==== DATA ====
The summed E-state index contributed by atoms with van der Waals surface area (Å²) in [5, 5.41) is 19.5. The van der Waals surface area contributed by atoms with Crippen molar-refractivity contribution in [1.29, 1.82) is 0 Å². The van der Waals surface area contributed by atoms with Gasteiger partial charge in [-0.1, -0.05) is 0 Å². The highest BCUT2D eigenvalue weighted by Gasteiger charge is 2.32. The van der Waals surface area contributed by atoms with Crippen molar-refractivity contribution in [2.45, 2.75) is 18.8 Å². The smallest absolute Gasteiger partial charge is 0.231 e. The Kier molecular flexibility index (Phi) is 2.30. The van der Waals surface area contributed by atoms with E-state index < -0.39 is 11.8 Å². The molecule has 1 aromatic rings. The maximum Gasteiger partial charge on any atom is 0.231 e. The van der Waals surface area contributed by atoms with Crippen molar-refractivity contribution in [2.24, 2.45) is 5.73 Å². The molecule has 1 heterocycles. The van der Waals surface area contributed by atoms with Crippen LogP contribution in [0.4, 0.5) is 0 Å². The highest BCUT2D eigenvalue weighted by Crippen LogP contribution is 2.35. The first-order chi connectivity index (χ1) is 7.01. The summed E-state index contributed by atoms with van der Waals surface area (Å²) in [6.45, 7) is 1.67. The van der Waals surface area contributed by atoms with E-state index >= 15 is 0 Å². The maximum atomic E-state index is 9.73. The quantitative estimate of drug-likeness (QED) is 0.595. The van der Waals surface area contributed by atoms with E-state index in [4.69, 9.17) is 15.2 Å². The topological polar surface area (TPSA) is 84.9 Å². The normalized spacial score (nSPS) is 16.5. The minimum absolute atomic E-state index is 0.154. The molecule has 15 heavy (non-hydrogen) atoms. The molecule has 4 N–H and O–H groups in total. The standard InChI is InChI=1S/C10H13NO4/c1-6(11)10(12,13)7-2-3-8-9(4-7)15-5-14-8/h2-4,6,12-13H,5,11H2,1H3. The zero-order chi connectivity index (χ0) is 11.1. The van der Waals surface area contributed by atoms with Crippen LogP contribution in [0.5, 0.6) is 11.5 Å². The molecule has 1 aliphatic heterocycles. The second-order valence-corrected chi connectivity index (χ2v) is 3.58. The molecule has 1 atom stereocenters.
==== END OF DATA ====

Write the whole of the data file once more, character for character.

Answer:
The summed E-state index contributed by atoms with van der Waals surface area (Å²) in [5, 5.41) is 19.5. The van der Waals surface area contributed by atoms with Crippen molar-refractivity contribution in [1.29, 1.82) is 0 Å². The van der Waals surface area contributed by atoms with Gasteiger partial charge in [-0.1, -0.05) is 0 Å². The highest BCUT2D eigenvalue weighted by Gasteiger charge is 2.32. The van der Waals surface area contributed by atoms with Crippen molar-refractivity contribution in [2.45, 2.75) is 18.8 Å². The smallest absolute Gasteiger partial charge is 0.231 e. The Kier molecular flexibility index (Phi) is 2.30. The van der Waals surface area contributed by atoms with E-state index < -0.39 is 11.8 Å². The molecule has 1 aromatic rings. The maximum Gasteiger partial charge on any atom is 0.231 e. The van der Waals surface area contributed by atoms with Crippen molar-refractivity contribution in [2.24, 2.45) is 5.73 Å². The molecule has 1 heterocycles. The van der Waals surface area contributed by atoms with Crippen LogP contribution in [0.4, 0.5) is 0 Å². The highest BCUT2D eigenvalue weighted by Crippen LogP contribution is 2.35. The first-order chi connectivity index (χ1) is 7.01. The summed E-state index contributed by atoms with van der Waals surface area (Å²) in [6.45, 7) is 1.67. The van der Waals surface area contributed by atoms with E-state index >= 15 is 0 Å². The maximum atomic E-state index is 9.73. The quantitative estimate of drug-likeness (QED) is 0.595. The van der Waals surface area contributed by atoms with E-state index in [4.69, 9.17) is 15.2 Å². The topological polar surface area (TPSA) is 84.9 Å². The normalized spacial score (nSPS) is 16.5. The minimum absolute atomic E-state index is 0.154. The molecule has 15 heavy (non-hydrogen) atoms. The molecule has 4 N–H and O–H groups in total. The standard InChI is InChI=1S/C10H13NO4/c1-6(11)10(12,13)7-2-3-8-9(4-7)15-5-14-8/h2-4,6,12-13H,5,11H2,1H3. The zero-order chi connectivity index (χ0) is 11.1. The van der Waals surface area contributed by atoms with Crippen LogP contribution in [0.5, 0.6) is 11.5 Å². The molecule has 1 aliphatic heterocycles. The second-order valence-corrected chi connectivity index (χ2v) is 3.58. The molecule has 1 atom stereocenters.